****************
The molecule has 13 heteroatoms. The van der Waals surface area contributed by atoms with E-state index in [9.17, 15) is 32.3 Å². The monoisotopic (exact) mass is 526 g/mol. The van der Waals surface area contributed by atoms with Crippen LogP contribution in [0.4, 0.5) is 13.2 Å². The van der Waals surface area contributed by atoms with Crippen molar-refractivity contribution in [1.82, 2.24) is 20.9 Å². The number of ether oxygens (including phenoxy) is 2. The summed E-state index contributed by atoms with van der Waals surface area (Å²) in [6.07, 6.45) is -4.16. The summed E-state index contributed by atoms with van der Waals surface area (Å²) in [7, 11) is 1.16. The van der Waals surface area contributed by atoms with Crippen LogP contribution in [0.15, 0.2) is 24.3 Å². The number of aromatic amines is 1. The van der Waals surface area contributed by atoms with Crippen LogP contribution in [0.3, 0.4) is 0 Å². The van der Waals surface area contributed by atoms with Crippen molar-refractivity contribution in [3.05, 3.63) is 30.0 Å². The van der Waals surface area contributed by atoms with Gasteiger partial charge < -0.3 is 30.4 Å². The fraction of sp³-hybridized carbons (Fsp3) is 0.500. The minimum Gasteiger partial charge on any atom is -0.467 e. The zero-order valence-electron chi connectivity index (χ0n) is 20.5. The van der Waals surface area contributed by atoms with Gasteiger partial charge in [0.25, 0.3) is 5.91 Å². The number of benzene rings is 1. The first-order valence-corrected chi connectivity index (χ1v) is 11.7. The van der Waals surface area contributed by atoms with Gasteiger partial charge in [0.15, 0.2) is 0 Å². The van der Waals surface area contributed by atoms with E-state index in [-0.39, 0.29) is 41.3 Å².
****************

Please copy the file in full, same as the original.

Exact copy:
The molecule has 13 heteroatoms. The van der Waals surface area contributed by atoms with E-state index in [9.17, 15) is 32.3 Å². The monoisotopic (exact) mass is 526 g/mol. The van der Waals surface area contributed by atoms with Crippen LogP contribution in [0.4, 0.5) is 13.2 Å². The van der Waals surface area contributed by atoms with Crippen molar-refractivity contribution in [1.82, 2.24) is 20.9 Å². The number of ether oxygens (including phenoxy) is 2. The summed E-state index contributed by atoms with van der Waals surface area (Å²) in [6.07, 6.45) is -4.16. The summed E-state index contributed by atoms with van der Waals surface area (Å²) in [7, 11) is 1.16. The van der Waals surface area contributed by atoms with Crippen LogP contribution in [0.15, 0.2) is 24.3 Å². The number of aromatic amines is 1. The van der Waals surface area contributed by atoms with Crippen LogP contribution in [0.3, 0.4) is 0 Å². The van der Waals surface area contributed by atoms with Crippen molar-refractivity contribution in [3.05, 3.63) is 30.0 Å². The van der Waals surface area contributed by atoms with Gasteiger partial charge < -0.3 is 30.4 Å². The fraction of sp³-hybridized carbons (Fsp3) is 0.500. The minimum Gasteiger partial charge on any atom is -0.467 e. The zero-order valence-electron chi connectivity index (χ0n) is 20.5. The van der Waals surface area contributed by atoms with Gasteiger partial charge in [0.25, 0.3) is 5.91 Å². The number of benzene rings is 1. The first-order valence-corrected chi connectivity index (χ1v) is 11.7. The van der Waals surface area contributed by atoms with Gasteiger partial charge in [0.15, 0.2) is 0 Å². The van der Waals surface area contributed by atoms with E-state index in [-0.39, 0.29) is 41.3 Å².